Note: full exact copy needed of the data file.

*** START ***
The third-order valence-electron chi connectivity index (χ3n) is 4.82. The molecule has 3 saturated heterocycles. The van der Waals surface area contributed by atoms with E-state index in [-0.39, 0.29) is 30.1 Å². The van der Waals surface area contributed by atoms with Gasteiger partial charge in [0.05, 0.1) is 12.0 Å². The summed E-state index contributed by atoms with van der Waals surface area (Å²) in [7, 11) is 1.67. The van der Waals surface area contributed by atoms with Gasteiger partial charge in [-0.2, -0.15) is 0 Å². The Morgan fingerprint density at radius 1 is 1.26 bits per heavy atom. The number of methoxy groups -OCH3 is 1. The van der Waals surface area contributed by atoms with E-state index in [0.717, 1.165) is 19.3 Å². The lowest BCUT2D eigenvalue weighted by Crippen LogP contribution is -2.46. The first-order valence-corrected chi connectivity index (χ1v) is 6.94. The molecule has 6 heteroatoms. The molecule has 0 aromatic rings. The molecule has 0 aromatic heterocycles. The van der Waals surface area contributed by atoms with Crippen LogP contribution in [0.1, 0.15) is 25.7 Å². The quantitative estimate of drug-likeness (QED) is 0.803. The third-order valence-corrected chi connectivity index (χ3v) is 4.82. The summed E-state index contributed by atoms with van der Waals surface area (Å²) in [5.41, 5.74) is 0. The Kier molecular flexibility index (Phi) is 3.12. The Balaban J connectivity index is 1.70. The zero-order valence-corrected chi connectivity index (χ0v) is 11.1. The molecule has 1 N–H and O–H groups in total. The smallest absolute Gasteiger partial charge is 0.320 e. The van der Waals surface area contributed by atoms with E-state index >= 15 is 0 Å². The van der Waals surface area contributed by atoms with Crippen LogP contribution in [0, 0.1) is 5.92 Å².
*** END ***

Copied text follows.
The third-order valence-electron chi connectivity index (χ3n) is 4.82. The molecule has 3 saturated heterocycles. The van der Waals surface area contributed by atoms with E-state index in [-0.39, 0.29) is 30.1 Å². The van der Waals surface area contributed by atoms with Gasteiger partial charge in [0.05, 0.1) is 12.0 Å². The summed E-state index contributed by atoms with van der Waals surface area (Å²) in [7, 11) is 1.67. The van der Waals surface area contributed by atoms with Gasteiger partial charge in [-0.2, -0.15) is 0 Å². The Morgan fingerprint density at radius 1 is 1.26 bits per heavy atom. The number of methoxy groups -OCH3 is 1. The van der Waals surface area contributed by atoms with E-state index in [0.717, 1.165) is 19.3 Å². The lowest BCUT2D eigenvalue weighted by Crippen LogP contribution is -2.46. The first-order valence-corrected chi connectivity index (χ1v) is 6.94. The molecule has 6 heteroatoms. The molecule has 0 aromatic rings. The molecule has 0 aromatic heterocycles. The van der Waals surface area contributed by atoms with Crippen LogP contribution in [0.1, 0.15) is 25.7 Å². The quantitative estimate of drug-likeness (QED) is 0.803. The third-order valence-corrected chi connectivity index (χ3v) is 4.82. The summed E-state index contributed by atoms with van der Waals surface area (Å²) in [5.41, 5.74) is 0. The Kier molecular flexibility index (Phi) is 3.12. The Balaban J connectivity index is 1.70. The zero-order valence-corrected chi connectivity index (χ0v) is 11.1. The molecule has 1 N–H and O–H groups in total. The smallest absolute Gasteiger partial charge is 0.320 e. The van der Waals surface area contributed by atoms with E-state index >= 15 is 0 Å². The van der Waals surface area contributed by atoms with Crippen LogP contribution in [0, 0.1) is 5.92 Å².